View Single Post
Old 07-05-12, 10:34 AM   #10
basjoos
Helper EcoRenovator
 
Join Date: Apr 2009
Posts: 75
Thanks: 0
Thanked 10 Times in 7 Posts
Default

Quote:
Originally Posted by strider3700 View Post
getting greens to survive the winter isn't overly difficult. Getting them to grow through the winter can be hard. They need to warm up during the day to grow. A greenhouse can help with this.

For kicks last winter I planted lettuce, carrots and beats in a front garden where I knew they would be sheltered from the worst of the weather and should survive. The did survive but didn't grow a bit from mid october until late march. I think with a small poly tunnel they'd have kept growing at least another month probably right through.
Besides low temps, the other main factor causing limited plant growth in the winter is the short day length. This is why a lot of overwintered veggies that just sit there through Dec and Jan, then start growing from Feb on, despite Feb temps that are just as low as Jan temps. The higher your latitude, the more this is a factor in your plant's growth. At my latitude (34 N), most veggies remain in the doldrums from late Nov through most of Jan, even under cover. The main exceptions to this being lettuce cultivars developed in Europe for winter cropping and many overwintered Chinese crops. Compared with European spinach cultivars, Chinese spinach cultivars are less cold hardy but will keep growing and producing through the shortest winter days where European spinach just sits there. But as the days start to lengthen in Jan-Feb, the Chinese spinach will bolt while the Europeans will start growing nicely before bolting in Apr.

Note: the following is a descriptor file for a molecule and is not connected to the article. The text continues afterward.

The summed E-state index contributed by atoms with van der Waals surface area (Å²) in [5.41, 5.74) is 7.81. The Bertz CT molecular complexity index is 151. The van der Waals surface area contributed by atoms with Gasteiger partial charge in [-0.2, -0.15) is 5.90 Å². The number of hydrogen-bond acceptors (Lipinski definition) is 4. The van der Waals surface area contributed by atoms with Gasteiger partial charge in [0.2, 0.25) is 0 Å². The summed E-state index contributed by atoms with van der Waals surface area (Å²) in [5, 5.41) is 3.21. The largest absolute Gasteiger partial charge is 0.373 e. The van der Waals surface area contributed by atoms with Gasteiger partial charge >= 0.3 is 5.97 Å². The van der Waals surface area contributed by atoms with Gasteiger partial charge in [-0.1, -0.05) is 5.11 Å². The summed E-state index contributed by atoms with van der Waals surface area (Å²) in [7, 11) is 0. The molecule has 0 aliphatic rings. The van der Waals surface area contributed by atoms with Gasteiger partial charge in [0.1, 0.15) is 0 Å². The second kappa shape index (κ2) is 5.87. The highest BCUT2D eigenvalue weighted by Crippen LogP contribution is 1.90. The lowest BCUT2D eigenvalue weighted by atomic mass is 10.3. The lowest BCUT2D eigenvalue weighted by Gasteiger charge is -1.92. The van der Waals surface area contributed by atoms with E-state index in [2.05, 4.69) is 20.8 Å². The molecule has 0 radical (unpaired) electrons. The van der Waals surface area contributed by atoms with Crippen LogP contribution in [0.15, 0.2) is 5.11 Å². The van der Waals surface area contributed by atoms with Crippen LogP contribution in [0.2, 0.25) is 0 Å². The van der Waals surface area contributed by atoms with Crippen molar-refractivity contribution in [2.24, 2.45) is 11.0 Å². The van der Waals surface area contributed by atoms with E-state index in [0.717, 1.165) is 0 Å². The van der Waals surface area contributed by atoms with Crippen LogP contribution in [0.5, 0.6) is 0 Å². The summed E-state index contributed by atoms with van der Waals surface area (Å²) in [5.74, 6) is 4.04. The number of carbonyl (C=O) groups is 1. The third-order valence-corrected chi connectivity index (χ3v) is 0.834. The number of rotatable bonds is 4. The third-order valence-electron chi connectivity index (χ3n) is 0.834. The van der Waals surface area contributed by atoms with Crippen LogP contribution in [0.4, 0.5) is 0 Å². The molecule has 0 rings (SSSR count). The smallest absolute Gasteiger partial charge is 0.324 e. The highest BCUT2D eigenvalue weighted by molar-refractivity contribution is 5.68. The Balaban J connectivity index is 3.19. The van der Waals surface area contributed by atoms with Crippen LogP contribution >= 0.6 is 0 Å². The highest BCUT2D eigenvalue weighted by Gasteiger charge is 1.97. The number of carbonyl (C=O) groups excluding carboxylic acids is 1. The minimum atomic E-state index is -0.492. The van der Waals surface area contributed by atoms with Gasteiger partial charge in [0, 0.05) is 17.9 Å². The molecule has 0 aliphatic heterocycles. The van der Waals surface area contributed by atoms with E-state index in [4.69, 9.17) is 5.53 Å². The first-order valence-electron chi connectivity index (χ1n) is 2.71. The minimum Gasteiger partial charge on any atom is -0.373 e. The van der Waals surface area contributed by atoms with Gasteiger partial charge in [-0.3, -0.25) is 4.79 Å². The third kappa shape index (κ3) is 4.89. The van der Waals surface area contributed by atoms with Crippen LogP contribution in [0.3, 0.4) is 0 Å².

__________________

To view links or images in signatures your post count must be 0 or greater. You currently have 0 posts.
basjoos is offline   Reply With Quote
The Following User Says Thank You to basjoos For This Useful Post:
philb (09-02-12)